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    Saudi group calls for street protests
    By Roula Khalaf in London
    November 29 2004
    A London-based Saudi opposition group is calling on supporters to defy the ban against demonstrations and take to the streets in two of the kingdom's two largest cities.
    According to Saudi analysts who monitor the television broadcasts of Islah, the Islamist dissident group, the call for demonstrations appears to be mobilising support in the kingdom and could pose a challenge to the authorities.
    Demonstrations called for by Islah last year were blocked by security forces. This time the organisation has warned that the demonstrations will take place within the next two weeks, but is hoping to delay announcement of the exact date to give police as little time as possible to organise its response.
    In the past month Islah, also known as the Movement for Islamic Reform in Arabia (Mira), has defied the authorities by making public on television a long list of names of supporters. It says as many as 50,000 Saudis have been willing publicly to state their backing.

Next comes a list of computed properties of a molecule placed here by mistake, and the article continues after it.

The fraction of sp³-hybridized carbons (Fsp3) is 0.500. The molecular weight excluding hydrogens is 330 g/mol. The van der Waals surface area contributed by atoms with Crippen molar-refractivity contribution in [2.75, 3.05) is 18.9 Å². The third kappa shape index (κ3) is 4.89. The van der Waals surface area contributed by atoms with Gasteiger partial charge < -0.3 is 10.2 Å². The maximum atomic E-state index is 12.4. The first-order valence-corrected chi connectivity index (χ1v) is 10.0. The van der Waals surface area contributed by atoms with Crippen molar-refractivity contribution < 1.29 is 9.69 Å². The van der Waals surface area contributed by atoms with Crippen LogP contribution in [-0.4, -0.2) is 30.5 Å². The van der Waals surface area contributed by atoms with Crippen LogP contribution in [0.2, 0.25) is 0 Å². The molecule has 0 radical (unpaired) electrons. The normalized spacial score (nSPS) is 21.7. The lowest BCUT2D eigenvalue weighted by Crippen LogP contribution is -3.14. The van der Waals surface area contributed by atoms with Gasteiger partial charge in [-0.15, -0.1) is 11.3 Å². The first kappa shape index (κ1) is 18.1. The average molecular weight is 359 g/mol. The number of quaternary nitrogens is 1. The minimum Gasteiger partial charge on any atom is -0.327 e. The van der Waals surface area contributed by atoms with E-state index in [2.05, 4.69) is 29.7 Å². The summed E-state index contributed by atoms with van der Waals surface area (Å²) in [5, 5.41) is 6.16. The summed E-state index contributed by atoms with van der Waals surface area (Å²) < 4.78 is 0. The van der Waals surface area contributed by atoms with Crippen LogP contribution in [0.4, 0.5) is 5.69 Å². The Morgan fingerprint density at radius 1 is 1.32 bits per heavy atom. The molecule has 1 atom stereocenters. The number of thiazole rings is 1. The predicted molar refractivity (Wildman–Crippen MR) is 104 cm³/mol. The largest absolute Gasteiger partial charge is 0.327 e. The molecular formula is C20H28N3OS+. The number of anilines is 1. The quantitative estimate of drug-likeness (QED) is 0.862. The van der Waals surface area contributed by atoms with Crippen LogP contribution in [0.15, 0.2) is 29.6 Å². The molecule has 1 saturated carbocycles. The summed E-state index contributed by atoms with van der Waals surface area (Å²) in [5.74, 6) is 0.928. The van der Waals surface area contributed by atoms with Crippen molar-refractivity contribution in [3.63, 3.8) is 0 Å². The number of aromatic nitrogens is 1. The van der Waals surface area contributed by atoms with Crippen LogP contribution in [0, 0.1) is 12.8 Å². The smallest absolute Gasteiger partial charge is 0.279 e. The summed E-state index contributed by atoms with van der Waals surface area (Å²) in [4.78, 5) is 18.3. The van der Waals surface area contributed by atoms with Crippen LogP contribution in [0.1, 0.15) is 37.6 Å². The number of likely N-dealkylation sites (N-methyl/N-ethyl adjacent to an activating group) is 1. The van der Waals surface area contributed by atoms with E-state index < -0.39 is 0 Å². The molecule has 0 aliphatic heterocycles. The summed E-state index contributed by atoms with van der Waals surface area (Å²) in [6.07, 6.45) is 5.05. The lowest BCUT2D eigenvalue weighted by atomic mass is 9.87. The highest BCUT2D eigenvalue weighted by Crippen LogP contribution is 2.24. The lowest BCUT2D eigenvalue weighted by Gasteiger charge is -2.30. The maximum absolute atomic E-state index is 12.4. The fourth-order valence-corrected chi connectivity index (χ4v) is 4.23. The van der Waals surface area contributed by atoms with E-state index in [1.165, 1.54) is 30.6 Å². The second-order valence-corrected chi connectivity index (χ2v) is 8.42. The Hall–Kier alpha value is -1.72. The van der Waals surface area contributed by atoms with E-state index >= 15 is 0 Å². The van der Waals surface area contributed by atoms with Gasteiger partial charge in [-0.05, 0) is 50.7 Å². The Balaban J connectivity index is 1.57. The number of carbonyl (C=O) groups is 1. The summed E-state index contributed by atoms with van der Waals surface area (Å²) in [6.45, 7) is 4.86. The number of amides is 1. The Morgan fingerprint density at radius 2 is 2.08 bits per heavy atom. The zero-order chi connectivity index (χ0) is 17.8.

People close to the Saudi government insist that the support for the group is exaggerated but its real strength will be tested by the response to the call for protests.
    In an absolute monarchy where overt opposition is not tolerated, the London-based group has capitalised on political and economic frustrations.
    It may have also benefited from the crackdown at home against more moderate Islamist opponents of the regime who had instigated petitions demanding political and constitutional reforms.
    The Saudi government has accused Islah of incitement to violence and has pressed the British government to curb the activities of its leader, Saad al-Faquih.
    The pressure mounted earlier this year when Saudi officials alleged that a Saudi dissident might have been involved in a presumed Libyan plot to kill Crown Prince Abdullah.

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